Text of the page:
LONDON, Feb 7 (Reuters) - Britain’s Brexit-bound economy will grow faster than previously thought over the next two years, thanks mostly to strength in the global economy, the National Institute of Economic and Social Research, said.
British gross domestic product will grow by 1.9 percent in 2018 and in 2019, the think tank said on Wednesday, up from its November forecasts of 1.7 percent for both years.
By comparison, the world economy is now set to expand by 3.9 and 3.8 percent in 2018 and 2019 respectively, up from NIESR’s November forecasts of 3.6 and 3.5 percent.
Despite lagging the global upturn, Britain’s economy has not slowed as sharply as many forecasters expected at the time of the decision by voters to leave the European Union
As well as the unexpectedly strong global recovery, NIESR said Britain was being helped by the fall in the value of sterling which was boosting British exports, and by December’s deal between London and Brussels about the terms of Britain’s divorce from the EU which cleared up some uncertainty.
But it remains unclear what Brexit will mean for the world’s sixth-biggest economy. Negotiations over Britain’s future ties to the EU have yet to begin in earnest.
NIESR’s forecasts were based on an assumption that London secures a deal that causes almost no disruption to British trade with the bloc. This would require politically sensitive concessions on immigration and long-term payments to the EU by Prime Minister Theresa May, it said.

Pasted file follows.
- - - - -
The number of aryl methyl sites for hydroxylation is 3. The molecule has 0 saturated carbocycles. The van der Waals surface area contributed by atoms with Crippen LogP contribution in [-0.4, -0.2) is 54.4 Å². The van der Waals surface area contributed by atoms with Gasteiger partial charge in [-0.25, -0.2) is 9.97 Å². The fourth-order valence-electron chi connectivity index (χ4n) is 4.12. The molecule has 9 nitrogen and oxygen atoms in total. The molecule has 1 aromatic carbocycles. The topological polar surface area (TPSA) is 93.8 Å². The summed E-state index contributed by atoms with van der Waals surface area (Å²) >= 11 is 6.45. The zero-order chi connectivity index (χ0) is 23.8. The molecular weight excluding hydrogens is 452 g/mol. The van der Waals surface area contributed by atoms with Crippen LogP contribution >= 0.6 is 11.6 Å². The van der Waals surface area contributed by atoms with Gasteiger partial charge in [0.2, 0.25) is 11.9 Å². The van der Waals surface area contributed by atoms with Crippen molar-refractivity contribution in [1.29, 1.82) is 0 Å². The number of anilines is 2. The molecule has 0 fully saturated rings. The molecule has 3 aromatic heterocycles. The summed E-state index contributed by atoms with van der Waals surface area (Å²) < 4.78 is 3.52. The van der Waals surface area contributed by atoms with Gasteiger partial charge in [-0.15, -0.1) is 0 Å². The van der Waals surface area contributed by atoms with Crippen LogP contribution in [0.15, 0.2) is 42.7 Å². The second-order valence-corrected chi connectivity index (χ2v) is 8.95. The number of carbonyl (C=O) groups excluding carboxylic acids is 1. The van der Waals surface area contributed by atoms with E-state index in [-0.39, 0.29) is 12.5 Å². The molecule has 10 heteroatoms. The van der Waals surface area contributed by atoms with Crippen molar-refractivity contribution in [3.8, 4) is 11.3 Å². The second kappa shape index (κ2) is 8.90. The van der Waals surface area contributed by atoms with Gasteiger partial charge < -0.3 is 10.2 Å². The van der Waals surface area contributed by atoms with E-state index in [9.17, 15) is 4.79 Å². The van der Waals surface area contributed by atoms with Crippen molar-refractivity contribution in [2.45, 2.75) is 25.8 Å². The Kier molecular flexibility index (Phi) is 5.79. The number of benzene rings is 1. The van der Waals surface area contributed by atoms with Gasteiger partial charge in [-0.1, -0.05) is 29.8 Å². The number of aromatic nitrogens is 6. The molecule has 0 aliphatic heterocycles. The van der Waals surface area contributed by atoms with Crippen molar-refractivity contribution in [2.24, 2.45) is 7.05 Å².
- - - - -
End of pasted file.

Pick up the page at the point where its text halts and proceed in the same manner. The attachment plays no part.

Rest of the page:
If Britain instead resorts to World Trade Organisation rules to govern its trade with the EU, the economy would suffer a mild recession and would be 7 percent smaller in around 10 years’ time than it would be if a favourable deal is done, NIESR said.
That would leave people in Britain an average of 2,000 pounds a year worse off.
NIESR kept its forecast for the Bank of England to raise rates by 25 basis points every six months, quicker than most investors expect, until they hit 2 percent.
The BoE said in November it expected Britain’s economy would grow by 1.6 and 1.7 percent in 2018 and 2019 respectively. It is due to publish fresh forecasts on Thursday.
Reporting by William Schomberg, editing by David Milliken